Like so many other industries, the world of retail is and continues to change right before our very eyes. With mobile, digital and social media each playing a significant role marketers are faced with even more daunting challenges to stand out from the competition.
And the competition may be the fiercest in the world of retail.
That's why so many retailers and retail marketers will be descending upon the Yale Club in New York City today for the 2nd annual International Licensing Industry Merchandisers' Association (LIMA) Retail Symposium.
The main topic of discussion will be the aforementioned "How to Collaborate In The New Retail Environment."
The comprehensive day-long event, which is being presented in association with the prestigious Terry J. Lundgren Center for Retailing at the University of Arizona, will feature networking opportunities and high-value sessions, each tackling issues critical to retail success.
According to Marty Brochstein, Senior VP, Industry Relations & Information at LIMA, for today's retailers it's not just about moving merchandise.
"Retailers are very concerned not just with selling products in their stores, but with establishing and cementing their own brand image in the consumer's mind as a necessary and unique shopping destination," said Brochstein. "Everyone who is trying to get their products into stores have to think not just about their own brands, but how their brands fit into the retailers' own brand messaging."
In today's frenetically-paced world, the term "speed to market" takes on a whole new meaning as it no longer just applies to a new product a retailer is offering but the retailers ability to adapt and adjust to the changing marketingworld around them.
A sentiment echoed by Martha Van Gelder, Director, Terry J. Lundgren Center for Retailing who said "the most important facts about retailing today is the velocity of change that the industry is experiencing and the extent to which the customer is in charge. To understand that is to accept that we all must be the students of retail; as fast as trends and technology can come at us, the consumer is on to the next great thing. "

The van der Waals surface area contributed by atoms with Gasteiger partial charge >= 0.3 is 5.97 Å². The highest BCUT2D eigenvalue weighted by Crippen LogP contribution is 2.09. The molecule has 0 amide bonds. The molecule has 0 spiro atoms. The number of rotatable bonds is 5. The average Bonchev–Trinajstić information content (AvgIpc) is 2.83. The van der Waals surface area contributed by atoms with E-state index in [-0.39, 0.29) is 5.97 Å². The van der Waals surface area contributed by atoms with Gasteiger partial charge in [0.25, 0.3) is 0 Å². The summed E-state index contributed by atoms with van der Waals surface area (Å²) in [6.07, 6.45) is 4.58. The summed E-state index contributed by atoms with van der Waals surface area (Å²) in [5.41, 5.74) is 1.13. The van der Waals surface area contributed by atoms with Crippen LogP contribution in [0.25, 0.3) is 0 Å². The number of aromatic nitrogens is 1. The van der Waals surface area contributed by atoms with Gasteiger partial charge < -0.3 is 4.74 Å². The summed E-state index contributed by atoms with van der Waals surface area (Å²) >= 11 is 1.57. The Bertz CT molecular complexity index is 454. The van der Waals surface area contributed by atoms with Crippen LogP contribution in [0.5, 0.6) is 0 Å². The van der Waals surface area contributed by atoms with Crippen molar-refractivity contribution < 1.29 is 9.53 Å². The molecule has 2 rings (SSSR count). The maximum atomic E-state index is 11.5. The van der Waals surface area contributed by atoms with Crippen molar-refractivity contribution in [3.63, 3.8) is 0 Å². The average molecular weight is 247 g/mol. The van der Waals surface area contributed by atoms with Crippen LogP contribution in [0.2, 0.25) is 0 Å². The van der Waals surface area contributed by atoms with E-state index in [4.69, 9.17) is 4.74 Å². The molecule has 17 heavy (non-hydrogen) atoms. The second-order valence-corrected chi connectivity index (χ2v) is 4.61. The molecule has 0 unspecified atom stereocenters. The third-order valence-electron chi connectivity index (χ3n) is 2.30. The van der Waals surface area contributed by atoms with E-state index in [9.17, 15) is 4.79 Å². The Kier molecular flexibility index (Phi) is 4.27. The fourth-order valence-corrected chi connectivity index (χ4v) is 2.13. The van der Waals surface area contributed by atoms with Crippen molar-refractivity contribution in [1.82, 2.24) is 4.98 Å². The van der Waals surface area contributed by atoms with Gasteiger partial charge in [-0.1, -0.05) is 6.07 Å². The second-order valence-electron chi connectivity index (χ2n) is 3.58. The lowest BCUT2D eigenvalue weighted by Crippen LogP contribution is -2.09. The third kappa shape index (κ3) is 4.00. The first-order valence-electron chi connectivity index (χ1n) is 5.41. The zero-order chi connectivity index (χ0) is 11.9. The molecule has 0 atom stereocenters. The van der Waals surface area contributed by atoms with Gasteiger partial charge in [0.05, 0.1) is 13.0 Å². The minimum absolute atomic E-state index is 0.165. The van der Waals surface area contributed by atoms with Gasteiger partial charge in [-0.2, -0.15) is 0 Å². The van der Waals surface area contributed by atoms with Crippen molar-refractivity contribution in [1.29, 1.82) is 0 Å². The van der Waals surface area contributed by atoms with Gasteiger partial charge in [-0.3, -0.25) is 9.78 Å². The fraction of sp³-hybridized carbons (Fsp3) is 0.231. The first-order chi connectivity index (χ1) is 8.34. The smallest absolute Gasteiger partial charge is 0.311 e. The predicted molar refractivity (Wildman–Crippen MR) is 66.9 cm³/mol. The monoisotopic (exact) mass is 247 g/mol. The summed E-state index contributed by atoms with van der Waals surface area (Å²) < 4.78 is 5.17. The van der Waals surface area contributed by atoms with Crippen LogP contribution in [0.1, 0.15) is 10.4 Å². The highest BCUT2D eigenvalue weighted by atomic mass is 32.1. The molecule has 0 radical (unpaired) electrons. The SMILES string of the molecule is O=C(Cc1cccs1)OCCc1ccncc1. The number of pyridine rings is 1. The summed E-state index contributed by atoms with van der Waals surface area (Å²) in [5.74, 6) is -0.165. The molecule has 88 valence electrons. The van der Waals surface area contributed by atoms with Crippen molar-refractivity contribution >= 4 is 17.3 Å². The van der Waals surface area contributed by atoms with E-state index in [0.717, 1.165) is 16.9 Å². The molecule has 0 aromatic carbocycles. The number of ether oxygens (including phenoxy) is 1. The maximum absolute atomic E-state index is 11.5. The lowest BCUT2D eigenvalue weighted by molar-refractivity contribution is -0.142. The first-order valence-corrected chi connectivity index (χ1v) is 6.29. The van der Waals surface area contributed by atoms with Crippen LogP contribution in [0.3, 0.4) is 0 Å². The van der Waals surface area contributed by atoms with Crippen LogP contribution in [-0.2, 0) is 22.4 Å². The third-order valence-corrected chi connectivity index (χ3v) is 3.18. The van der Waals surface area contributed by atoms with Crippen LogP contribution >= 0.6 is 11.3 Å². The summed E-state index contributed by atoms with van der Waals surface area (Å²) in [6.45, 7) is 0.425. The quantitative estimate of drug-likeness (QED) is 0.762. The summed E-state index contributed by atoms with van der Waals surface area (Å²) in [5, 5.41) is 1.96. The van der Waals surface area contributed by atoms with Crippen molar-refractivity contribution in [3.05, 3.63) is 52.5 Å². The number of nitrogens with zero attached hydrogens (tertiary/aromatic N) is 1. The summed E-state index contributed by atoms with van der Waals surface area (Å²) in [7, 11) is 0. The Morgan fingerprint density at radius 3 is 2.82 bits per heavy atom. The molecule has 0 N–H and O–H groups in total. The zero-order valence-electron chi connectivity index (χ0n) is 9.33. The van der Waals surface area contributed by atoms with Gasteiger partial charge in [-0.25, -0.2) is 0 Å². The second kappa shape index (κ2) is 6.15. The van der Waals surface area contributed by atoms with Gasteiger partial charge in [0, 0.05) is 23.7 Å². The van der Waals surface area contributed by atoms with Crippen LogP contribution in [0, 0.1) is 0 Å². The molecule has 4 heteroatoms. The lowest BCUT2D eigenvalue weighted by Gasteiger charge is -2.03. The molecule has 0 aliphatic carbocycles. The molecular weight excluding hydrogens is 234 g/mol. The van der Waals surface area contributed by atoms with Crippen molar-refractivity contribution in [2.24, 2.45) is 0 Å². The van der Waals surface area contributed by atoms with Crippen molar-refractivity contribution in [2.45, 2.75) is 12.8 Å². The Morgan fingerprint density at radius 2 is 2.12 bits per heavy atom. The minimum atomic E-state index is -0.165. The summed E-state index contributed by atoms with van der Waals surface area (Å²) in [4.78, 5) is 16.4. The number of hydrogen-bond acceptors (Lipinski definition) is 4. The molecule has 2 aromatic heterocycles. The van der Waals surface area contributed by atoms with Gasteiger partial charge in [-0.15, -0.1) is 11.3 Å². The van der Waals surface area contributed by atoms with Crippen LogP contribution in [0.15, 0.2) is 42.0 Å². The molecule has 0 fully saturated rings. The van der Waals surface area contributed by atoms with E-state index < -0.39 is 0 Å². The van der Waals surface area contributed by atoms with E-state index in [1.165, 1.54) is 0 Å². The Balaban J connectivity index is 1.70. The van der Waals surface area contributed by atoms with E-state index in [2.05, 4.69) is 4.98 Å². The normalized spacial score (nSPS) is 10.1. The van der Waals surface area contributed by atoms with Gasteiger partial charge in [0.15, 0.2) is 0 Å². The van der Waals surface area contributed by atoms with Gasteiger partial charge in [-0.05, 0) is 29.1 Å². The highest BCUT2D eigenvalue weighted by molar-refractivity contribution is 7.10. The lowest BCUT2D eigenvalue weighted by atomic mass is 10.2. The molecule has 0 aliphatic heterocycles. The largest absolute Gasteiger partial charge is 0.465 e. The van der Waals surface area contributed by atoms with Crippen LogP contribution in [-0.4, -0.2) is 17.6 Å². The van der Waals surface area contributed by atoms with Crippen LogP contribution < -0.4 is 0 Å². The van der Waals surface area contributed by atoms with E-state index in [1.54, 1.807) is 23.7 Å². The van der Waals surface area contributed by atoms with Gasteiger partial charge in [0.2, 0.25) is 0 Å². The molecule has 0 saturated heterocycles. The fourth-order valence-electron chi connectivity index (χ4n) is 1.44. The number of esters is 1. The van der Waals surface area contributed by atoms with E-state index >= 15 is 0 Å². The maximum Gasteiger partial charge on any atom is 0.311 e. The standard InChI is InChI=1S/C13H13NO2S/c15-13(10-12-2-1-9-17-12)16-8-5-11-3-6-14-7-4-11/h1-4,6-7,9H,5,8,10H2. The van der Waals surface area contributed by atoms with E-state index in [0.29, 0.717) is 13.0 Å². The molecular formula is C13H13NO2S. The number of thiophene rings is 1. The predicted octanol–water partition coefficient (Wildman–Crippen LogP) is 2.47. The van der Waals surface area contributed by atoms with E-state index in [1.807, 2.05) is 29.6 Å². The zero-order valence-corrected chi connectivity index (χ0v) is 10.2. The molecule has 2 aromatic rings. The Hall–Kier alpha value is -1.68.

Van Gelder also raises a very important point - one still overlooked by not just retail marketers and marketers and advertisers in general, and that is the customer, or consumer, is now in charge.
Paco Underhill, who will be delivering the symposium's keynote address and author of author of "Why We Buy: The Science of Shopping," believes retailers need to realize the importance of what happens when the consumer ultimately makes the decision to buy, saying "... it's only in understanding what happens at the point of sale that the manufacturer is better able to understand how to leverage what their brand is, both in execution at the point of sale, but also what the implications are in the broader world of brand management."
The bottom line is for retail marketers and ALL marketers, the need to stay abreast of the changing technologies, as previously noted, is paramount for success. Consumers are absolutely driving the bus and they decide and determine which technology channel they want to favor and use on a regular basis. It's your job as marketers to keep a constant eye on where your customers and prospects are in the life-cycle of a purchase and to act and react accordingly.
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Named one of the Top 100 Influencers In Social Media (#41) by Social Technology Review and a Top 50 Social Media Blogger by Kred, Steve Olenski is a senior content strategist at Responsys, a leading global provider of on-demand email and cross-channel marketing solutions.